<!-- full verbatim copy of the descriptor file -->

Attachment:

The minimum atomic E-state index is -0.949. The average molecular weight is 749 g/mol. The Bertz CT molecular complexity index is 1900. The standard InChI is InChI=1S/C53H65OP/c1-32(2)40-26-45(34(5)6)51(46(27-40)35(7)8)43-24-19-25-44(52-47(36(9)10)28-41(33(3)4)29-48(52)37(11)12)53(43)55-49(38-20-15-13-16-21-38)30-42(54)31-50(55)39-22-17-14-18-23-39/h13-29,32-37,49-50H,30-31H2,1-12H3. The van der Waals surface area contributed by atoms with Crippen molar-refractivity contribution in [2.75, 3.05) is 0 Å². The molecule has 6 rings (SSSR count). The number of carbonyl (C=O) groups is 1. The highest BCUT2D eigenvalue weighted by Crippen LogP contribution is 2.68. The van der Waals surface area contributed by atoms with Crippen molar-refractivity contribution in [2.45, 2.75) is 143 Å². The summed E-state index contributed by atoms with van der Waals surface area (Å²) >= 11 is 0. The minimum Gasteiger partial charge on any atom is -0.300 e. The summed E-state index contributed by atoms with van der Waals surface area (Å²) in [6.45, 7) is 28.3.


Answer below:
The minimum atomic E-state index is -0.949. The average molecular weight is 749 g/mol. The Bertz CT molecular complexity index is 1900. The standard InChI is InChI=1S/C53H65OP/c1-32(2)40-26-45(34(5)6)51(46(27-40)35(7)8)43-24-19-25-44(52-47(36(9)10)28-41(33(3)4)29-48(52)37(11)12)53(43)55-49(38-20-15-13-16-21-38)30-42(54)31-50(55)39-22-17-14-18-23-39/h13-29,32-37,49-50H,30-31H2,1-12H3. The van der Waals surface area contributed by atoms with Crippen molar-refractivity contribution in [2.75, 3.05) is 0 Å². The molecule has 6 rings (SSSR count). The number of carbonyl (C=O) groups is 1. The highest BCUT2D eigenvalue weighted by Crippen LogP contribution is 2.68. The van der Waals surface area contributed by atoms with Crippen molar-refractivity contribution in [2.45, 2.75) is 143 Å². The summed E-state index contributed by atoms with van der Waals surface area (Å²) >= 11 is 0. The minimum Gasteiger partial charge on any atom is -0.300 e. The summed E-state index contributed by atoms with van der Waals surface area (Å²) in [6.45, 7) is 28.3.